In this way, it’s often best to combine any online advertising with a hyper-local campaign. For starters, any consumer who views both ads will be more likely to look into your brand simply because of “repetition.” In today’s world, consumers are so over-advertised to that they often need to view an ad several times before retaining its message. For this reason, it’s best to hit them somewhere you know they’ll end up visiting several times a week.

 

Many small businesses decide on grocery store advertising for this reason, as thousands of consumers often visit the same store every few days. Plus, most grocery stores pull their customers in from a three-mile radius of the store. That means serious, hyper-local advertising for the right business and thousands of local impressions on your supermarket advertisement.

 

If you’re curious about what grocery store advertising campaign may work for you, you can look into your options here.

 

Re-Targeting

As if this information wasn’t enough, the longer you stick with your campaign, the more intelligently you can advertise. By embedding a piece of code called “Facebook Pixel” into your website, you can keep track of how many times a consumer has viewed your ad. This is especially helpful if you’re trying to decide whether to run a “new customer” or “returning customer” promotion. Moreover, you can even tailor the ads to people who have already viewed your ads or visited your website — but haven’t purchased anything.

 

Over time, the code — and possibly you, if you’re keeping up with your data analytics — will learn which audience is most valuable to your brand and likely to engage with your content. When you know this information, you can use it to target this group specifically or try to find a new audience similar to this group. For example, if you find that your salon’s ads are performing really well with women who love a certain celebrity, you might try to run another campaign to hit on a similar celebrity or one of their interests.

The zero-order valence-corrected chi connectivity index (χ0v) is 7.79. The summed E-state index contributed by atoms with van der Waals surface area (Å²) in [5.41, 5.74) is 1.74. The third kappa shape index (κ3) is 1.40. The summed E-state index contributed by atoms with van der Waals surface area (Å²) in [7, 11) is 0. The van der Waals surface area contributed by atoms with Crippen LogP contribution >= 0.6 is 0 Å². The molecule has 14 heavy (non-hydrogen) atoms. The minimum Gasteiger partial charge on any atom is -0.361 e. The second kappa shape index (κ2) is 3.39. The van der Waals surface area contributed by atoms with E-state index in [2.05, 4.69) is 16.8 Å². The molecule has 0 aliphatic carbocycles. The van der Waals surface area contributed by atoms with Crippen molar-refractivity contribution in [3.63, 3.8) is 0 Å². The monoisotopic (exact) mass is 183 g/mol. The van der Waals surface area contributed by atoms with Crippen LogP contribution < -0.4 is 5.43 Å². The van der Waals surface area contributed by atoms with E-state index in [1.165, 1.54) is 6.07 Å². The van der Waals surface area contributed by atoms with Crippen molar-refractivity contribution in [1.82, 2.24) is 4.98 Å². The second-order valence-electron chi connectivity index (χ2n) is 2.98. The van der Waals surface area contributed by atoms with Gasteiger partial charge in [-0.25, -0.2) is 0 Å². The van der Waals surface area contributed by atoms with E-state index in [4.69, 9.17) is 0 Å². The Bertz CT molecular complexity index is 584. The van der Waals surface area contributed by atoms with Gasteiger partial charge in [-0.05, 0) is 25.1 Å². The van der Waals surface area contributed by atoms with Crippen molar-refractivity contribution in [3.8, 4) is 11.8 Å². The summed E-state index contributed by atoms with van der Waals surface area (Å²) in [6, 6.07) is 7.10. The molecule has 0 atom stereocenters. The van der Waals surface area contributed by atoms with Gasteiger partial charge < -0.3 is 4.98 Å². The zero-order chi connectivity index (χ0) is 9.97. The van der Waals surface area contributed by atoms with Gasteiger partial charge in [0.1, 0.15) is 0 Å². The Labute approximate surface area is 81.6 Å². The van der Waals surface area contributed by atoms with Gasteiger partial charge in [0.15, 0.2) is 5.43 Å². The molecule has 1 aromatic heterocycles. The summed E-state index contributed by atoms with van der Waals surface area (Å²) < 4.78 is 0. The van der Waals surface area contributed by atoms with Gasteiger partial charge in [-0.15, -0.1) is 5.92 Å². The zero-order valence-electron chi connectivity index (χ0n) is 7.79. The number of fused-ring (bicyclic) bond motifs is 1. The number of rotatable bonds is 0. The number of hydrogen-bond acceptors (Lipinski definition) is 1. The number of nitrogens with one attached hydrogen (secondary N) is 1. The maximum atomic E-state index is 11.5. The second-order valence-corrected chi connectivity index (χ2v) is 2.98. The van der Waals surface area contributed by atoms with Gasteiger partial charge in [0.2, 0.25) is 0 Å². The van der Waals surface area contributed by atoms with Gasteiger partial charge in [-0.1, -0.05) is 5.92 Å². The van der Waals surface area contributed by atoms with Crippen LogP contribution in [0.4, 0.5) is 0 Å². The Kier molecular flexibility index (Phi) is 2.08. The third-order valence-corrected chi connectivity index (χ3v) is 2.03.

You can also use “Lookalike audiences” on Facebook to make this process even easier. Facebook creates “lookalike audiences” for your brand to advertise to by honing in on the customers who have purchased your goods, followed you, or engaged with your content and then trying to find similar users that match their interests. This is a super easy way to build on everything you learn in your first campaign and surely a great move for any small business.

 

Takeaways

Whether your restaurant, salon, or even dry cleaning business has a product to sell online is not really the point of Facebook advertising. Instead, by quickly growing the impressions on your content and follower count, you can legitimize your online presence and entice local consumers to check you out!

 

When someone hears about a new restaurant in their area, the first thing they’re going to do is look them up online. If that restaurant doesn’t have a website, they’re missing out on valuable advertising space. If they don’t have a Facebook, the customer may become skeptical of the brand and decide not to do business with them. In this way, it’s important to get ahead as soon as possible and ensure you’re looking out for your small business.